Question: I have been diagnosed with heart block. How does this differ from blockage in one of my arteries?
Answer :Heart block refers to an electrical blockage of the heart's conduction system. Our heart depends on electrical signals to give it the instruction to beat. The signals start in the top of the heart and work their way towards the bottom of the main pump. If, anywhere along the path, that electrical signal is blocked, a heart muscle, which may be fully normal and ready to beat, doesn't get the signal that it needs to beat and sits waiting. This can lead to slow heartbeat and symptoms related to slow heartbeat, such as fatigue, dizziness, lightheadedness or fainting spells. It's primarily an electrical problem.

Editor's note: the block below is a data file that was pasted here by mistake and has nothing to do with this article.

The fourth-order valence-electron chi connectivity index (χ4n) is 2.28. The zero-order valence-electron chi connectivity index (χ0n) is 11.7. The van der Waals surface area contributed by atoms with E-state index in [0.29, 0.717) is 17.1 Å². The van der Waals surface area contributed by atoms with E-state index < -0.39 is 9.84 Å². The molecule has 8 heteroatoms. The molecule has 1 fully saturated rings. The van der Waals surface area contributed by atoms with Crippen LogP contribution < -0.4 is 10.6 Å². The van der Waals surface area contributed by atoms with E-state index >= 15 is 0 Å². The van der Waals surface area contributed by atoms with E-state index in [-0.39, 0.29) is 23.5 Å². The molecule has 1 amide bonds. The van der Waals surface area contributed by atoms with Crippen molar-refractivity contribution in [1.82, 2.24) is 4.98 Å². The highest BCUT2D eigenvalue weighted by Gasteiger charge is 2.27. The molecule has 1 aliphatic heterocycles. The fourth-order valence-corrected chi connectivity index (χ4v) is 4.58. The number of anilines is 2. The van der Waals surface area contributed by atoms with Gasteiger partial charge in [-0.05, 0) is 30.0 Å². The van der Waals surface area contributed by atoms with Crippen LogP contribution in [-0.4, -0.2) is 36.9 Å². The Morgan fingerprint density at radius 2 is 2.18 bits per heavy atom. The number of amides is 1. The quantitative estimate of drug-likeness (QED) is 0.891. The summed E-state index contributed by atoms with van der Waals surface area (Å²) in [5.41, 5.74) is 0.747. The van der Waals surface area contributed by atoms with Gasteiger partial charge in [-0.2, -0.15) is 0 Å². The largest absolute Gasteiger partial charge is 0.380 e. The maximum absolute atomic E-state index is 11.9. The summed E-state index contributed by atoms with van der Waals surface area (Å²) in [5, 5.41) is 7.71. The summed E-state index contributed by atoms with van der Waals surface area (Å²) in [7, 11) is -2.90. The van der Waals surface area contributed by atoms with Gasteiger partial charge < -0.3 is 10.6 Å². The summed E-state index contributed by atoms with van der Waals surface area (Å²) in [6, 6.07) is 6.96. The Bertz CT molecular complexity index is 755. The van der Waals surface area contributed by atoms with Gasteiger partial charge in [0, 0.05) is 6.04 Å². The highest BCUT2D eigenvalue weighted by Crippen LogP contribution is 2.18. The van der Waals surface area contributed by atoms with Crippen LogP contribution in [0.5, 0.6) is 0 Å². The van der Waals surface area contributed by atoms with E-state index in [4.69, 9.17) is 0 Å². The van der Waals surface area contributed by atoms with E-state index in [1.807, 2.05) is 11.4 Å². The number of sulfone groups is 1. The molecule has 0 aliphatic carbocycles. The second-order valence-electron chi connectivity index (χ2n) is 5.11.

In contrast to heart block, blockage of an artery is a plumbing problem, in which blood doesn't get to the heart muscle itself because an artery is narrowed or blocked. An abrupt blockage of an artery can cause a heart attack, called myocardial infarction, because heart muscle doesn't get the blood it needs. That can leave a permanent scar and weaken the heart muscle.
In heart block, or the electrical blockage, the treatment is often a pacemaker, an implanted device that gives the heart the small electrical signals it needs to increase the heart rate so that the person's symptoms related to the slow heartbeats are treated.